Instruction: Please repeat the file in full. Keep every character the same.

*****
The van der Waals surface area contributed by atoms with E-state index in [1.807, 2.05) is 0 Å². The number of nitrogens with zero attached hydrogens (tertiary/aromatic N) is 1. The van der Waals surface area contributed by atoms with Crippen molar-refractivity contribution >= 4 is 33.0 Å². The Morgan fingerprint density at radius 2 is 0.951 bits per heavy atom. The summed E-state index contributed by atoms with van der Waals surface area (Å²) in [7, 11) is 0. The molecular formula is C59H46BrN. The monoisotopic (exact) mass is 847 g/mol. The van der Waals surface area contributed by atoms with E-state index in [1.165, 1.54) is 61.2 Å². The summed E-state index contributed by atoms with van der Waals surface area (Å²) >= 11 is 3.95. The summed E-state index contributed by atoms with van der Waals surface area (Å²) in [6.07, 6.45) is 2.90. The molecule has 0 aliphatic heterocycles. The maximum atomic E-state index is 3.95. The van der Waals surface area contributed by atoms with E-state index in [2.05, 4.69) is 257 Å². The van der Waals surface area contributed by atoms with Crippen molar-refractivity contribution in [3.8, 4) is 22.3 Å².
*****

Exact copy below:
The van der Waals surface area contributed by atoms with E-state index in [1.807, 2.05) is 0 Å². The number of nitrogens with zero attached hydrogens (tertiary/aromatic N) is 1. The van der Waals surface area contributed by atoms with Crippen molar-refractivity contribution >= 4 is 33.0 Å². The Morgan fingerprint density at radius 2 is 0.951 bits per heavy atom. The summed E-state index contributed by atoms with van der Waals surface area (Å²) in [7, 11) is 0. The molecular formula is C59H46BrN. The monoisotopic (exact) mass is 847 g/mol. The van der Waals surface area contributed by atoms with E-state index in [1.165, 1.54) is 61.2 Å². The summed E-state index contributed by atoms with van der Waals surface area (Å²) >= 11 is 3.95. The summed E-state index contributed by atoms with van der Waals surface area (Å²) in [6.07, 6.45) is 2.90. The molecule has 0 aliphatic heterocycles. The maximum atomic E-state index is 3.95. The van der Waals surface area contributed by atoms with E-state index in [2.05, 4.69) is 257 Å². The van der Waals surface area contributed by atoms with Crippen molar-refractivity contribution in [3.8, 4) is 22.3 Å².